She felt nothing and everything. An explosion of panic juxtaposed with the terror of what she had just done drove her mindlessly along the slippery and dangerous path once again. Wind driven rain smashed against her face. Her hands had been washed free of his blood but her mind still saw it.
She couldn’t take it back. She couldn’t undo it.
She grasped the knife tighter.
Her action had been a terrible, grievous mistake. A temporary rigor mortis of the soul. Now it was filled with stinging, profound shame and guilt.
She had loved him. She had trusted him.
Whitecaps danced at the rocky shoreline; beckoning her, entreating her to join in.
She slowed her pace.
Her breath arrived in gulps as she began to pick her way sideways down the last fifty meters to the water’s edge.
Unnoticed by her, the knife had dropped from her hand.
Once bathed in the sunlight of joy, what was supposed to have been her dream home glared, menacingly down at her. She saw it anew through dark, deeply recessed shadows.
The neighbors had warned them. Tragedy would be your ill-fated companion. Don’t buy it. The water is treacherous, its depth comes quickly.
Seductively, the cold water slipped across the gravel and embraced her bare feet and back into itself.
His blood clutched her body through her rain soaked summer dress and weighed her down.
She stepped forward. So cold, it was so cold. And, she gasped.
Hypnotically, the water churned as it formed ankle chains below her gaze.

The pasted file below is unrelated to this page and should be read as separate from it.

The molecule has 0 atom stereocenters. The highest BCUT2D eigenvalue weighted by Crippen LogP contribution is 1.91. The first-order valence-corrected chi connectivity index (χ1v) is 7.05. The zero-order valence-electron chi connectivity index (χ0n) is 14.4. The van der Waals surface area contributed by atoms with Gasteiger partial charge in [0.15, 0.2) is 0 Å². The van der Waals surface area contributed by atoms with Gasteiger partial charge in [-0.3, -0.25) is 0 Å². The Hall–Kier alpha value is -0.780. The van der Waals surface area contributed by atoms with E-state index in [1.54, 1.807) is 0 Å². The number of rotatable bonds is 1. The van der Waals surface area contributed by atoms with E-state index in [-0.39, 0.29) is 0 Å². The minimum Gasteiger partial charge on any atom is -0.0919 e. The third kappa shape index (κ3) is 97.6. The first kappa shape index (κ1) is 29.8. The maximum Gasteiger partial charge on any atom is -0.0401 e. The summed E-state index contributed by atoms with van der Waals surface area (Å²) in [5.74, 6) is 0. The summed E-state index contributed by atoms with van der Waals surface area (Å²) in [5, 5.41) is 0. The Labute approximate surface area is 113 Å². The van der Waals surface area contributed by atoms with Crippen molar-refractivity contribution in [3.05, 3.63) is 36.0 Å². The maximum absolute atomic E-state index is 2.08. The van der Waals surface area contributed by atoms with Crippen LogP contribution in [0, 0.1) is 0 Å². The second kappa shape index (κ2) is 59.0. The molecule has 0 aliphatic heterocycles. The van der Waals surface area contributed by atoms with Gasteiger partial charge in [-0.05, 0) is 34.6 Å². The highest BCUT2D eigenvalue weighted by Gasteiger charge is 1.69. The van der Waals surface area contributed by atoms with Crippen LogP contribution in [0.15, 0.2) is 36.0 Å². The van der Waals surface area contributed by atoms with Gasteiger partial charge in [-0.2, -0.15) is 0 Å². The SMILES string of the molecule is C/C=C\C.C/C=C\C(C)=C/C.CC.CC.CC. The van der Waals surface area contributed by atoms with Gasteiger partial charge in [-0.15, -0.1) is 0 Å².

Still, she was drawn deeper.
Water circled her thighs.
Like an absurd umbrella, her crimson spattered white dress rose as if to be washed and bleached in the sun.
Stumbling, she felt a hint of her resistance but the wicking water drew her deeper. When its blanket lay across her head she spread her arms wide about to embrace it.
“Judith, wake up!” he screamed. He shook her with such fury that the bed’s headboard slammed against the wall. When he stopped, tears streamed down his cheeks. “I thought I had lost you.”
She lay there, quite still, staring up at him, her pajamas soaked in perspiration. “I’m still here,” she finally replied. A smile barely registered on her face.
“These nightmares of yours…they’ve gone on far too long, Judith. You must see the doctor.”
“Must I?” Her words were said hesitantly but enunciated slowly for emphasis.
The bridge of his nose pinched together. His eyes peered at her through slitted lids as he scrutinized her. “Is there something you’re not telling me? Heaven knows how secretive you are about your thoughts, your emotions. Come to think of it, you haven’t even told me what your recurring nightmare is about.”
“Would it matter?” she replied in an accusatory tone.
The slight smile which had been etched on her face vanished.
“Well…yes…of course it matters.”
She turned on her side, away from him. “Patience…tomorrow…all will be revealed tomorrow. Until then, I will still be here.”
“Still be here, what the hell does that mean?”
She did not reply.
There was a time when she fell asleep cradled in his arms. Distance between them had now become the norm.
He could not wash out the scent of the other woman. And, it sickened her.
Sleep had become elusive as she waited for the morn. “Sweet dreams, Phillip,” she spat out. His angry grunt made her smile. She knew he too would get little sleep tonight. And, what sleep he did get would be in a nightmare of his own making.
Under her pillow, her hand rested on the handle of a knife.